After matrix generation the ribosomal and mitochondrial related genes were filtered. The subpopulation structure in Rh41 cells was inferred using a novel clustering algorithm developed in house for analyzing large-scale scRNA-seq data (manuscript in preparation). Briefly, it first used singular value decomposition (SVD) to derive latent cellular states from the expression matrix for individual cells. The number of significant cellular states was determined using the Tracy-Widom test on eigenvalues. A modified version of spectral clustering was performed on the significant cellular states of individual cells (cellular states explained by total UMIs were ignored) with a different number of clusters (2–30). The final two-subpopulation structure was determined by the silhouette measure for solutions with different number of clusters.

NBID was used to identify DE genes in the two subpopulations. We further filtered the DE genes by using two thresholds: the average expression level with TPM ≥ 3 in at least one cluster [30], and log2 fold-change ≥ 1.

#### Rh41 bulk RNA-seq dataset

RNA was isolated from the sorted subpopulations using Trizol (Thermo Fisher Scientific) following the manufacture recommendations. RNA libraries were prepared using the Kapa RNA HyperPrep with Riboerase RNA kit (Roche) using the recommended conditions. Briefly, 200 ng of total RNA was used as input for fragmentation, reverse transcription, and second strand synthesis. After clean up, end repair, and A tailing, Nextflex adapters (Bioo Scientific) were ligated to the fragments followed by 12 cycles of PCR amplification on a C1000 (bio-rad). Paired end sequencing was performed (151 bases per read) on a HiSeq 4000 (Illumina). Three replicates were generated. HTSeq [46] was used to produce the count data. edgeR [36] was used for the DE analysis with TMM normalization. Each replicate was coded as a pair of CD44^{high} and CD44^{low} in the analysis.

## Declarations

### Acknowledgements

We thank Christoph Ziegenhain for sharing the count matrix of UMI-based protocols and Keith A. Laycock and Xiaotu Ma for editing the manuscript.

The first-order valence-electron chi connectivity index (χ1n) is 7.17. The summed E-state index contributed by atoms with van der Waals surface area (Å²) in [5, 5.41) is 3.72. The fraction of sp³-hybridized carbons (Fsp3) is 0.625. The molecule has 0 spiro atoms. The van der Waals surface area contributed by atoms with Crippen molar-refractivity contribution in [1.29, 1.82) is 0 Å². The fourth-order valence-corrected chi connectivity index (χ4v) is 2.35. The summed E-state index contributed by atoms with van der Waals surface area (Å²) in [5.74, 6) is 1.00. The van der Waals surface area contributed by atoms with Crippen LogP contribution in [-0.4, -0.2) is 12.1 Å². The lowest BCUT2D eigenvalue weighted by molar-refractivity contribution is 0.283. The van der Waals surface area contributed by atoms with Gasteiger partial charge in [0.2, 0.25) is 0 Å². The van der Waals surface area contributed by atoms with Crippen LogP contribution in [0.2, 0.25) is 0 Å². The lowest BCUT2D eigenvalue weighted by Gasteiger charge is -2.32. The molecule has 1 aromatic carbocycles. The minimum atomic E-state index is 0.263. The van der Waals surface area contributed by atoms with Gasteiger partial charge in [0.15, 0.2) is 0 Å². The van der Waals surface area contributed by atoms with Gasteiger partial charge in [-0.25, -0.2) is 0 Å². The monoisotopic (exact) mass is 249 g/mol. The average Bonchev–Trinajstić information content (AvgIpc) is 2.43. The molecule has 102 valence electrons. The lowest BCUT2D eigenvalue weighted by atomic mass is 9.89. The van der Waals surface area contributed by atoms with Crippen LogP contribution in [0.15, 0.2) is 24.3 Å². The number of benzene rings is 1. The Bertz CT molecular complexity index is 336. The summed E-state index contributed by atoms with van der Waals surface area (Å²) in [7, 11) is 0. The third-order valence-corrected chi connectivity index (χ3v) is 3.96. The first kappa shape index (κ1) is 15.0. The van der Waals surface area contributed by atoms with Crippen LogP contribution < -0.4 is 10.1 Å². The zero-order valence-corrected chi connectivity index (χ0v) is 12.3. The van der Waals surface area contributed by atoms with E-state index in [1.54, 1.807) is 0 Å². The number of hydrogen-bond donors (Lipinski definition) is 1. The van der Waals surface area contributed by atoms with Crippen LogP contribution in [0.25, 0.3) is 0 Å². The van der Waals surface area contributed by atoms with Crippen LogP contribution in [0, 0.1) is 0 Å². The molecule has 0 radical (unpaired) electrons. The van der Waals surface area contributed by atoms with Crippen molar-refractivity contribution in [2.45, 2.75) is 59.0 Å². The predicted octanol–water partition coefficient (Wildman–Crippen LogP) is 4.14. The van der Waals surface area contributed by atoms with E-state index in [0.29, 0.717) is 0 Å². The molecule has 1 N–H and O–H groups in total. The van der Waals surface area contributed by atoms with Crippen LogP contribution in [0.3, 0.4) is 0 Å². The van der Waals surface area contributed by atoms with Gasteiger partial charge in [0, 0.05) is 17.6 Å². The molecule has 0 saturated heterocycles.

### Funding

This study was also supported in part by the National Cancer Institute of the National Institutes of Health under Award Number P30CA021765 and by ALSAC.

### Availability of data and materials

The Rh41 scRNA-seq dataset and the bulk RNA-seq data for sorted CD44^{high} and CD44^{low} subpopulations generated in this study have been deposited in GEO under the accession number GSE113660 [47]. The functions used for the data analysis are included in the NBID package under a MIT license, which can be installed from Bitbucket (https://bitbucket.org/Wenan/nbid) [48]. The source code is also uploaded with DOI URL: https://doi.org/10.5281/zenodo.1225670 [49]. The codes for data QC and DE analysis using other packages can be downloaded from https://bitbucket.org/Wenan/scrna_qc_de [50]. The public datasets we use in this paper are from Ziegenhain et al. [12], Zheng et al. [8], Grun et al. [20], Jatin et al. [21], Klein et al. [7], Islam et al. [22], and Scialdone et al. [23].

### Authors’ contributions

WC and XC proposed the study design and method development. WC performed model comparison using hypothesis testing, differential expression analysis method implementation, and data analysis. YL performed the goodness of fit analysis. XC performed clustering analysis on Rh41 cells. JE generated scRNA-seq data from Rh41 cells, CD44 based cell sorting and RNA-seq on sorted subpopulations. DF analyzed RNA-seq data from sorted Rh41 subpopulations. GW proposed visualization schemes of analysis results. WC and XC drafted the manuscript. All authors revised and approved the final manuscript.

### Ethics approval and consent to participate

Not applicable.

### Competing interests

The authors declare that they have no competing interests.

### Publisher’s Note

Springer Nature remains neutral with regard to jurisdictional claims in published maps and institutional affiliations.

**Open Access**This article is distributed under the terms of the Creative Commons Attribution 4.0 International License (http://creativecommons.org/licenses/by/4.0/), which permits unrestricted use, distribution, and reproduction in any medium, provided you give appropriate credit to the original author(s) and the source, provide a link to the Creative Commons license, and indicate if changes were made. The Creative Commons Public Domain Dedication waiver (http://creativecommons.org/publicdomain/zero/1.0/) applies to the data made available in this article, unless otherwise stated.

## Authors’ Affiliations

## References

- Liu S, Trapnell C. Single-cell transcriptome sequencing: recent advances and remaining challenges [version 1; referees: 2 approved]. 2016;5(F1000 Faculty Rev):182. https://doi.org/10.12688/f1000research.7223.1.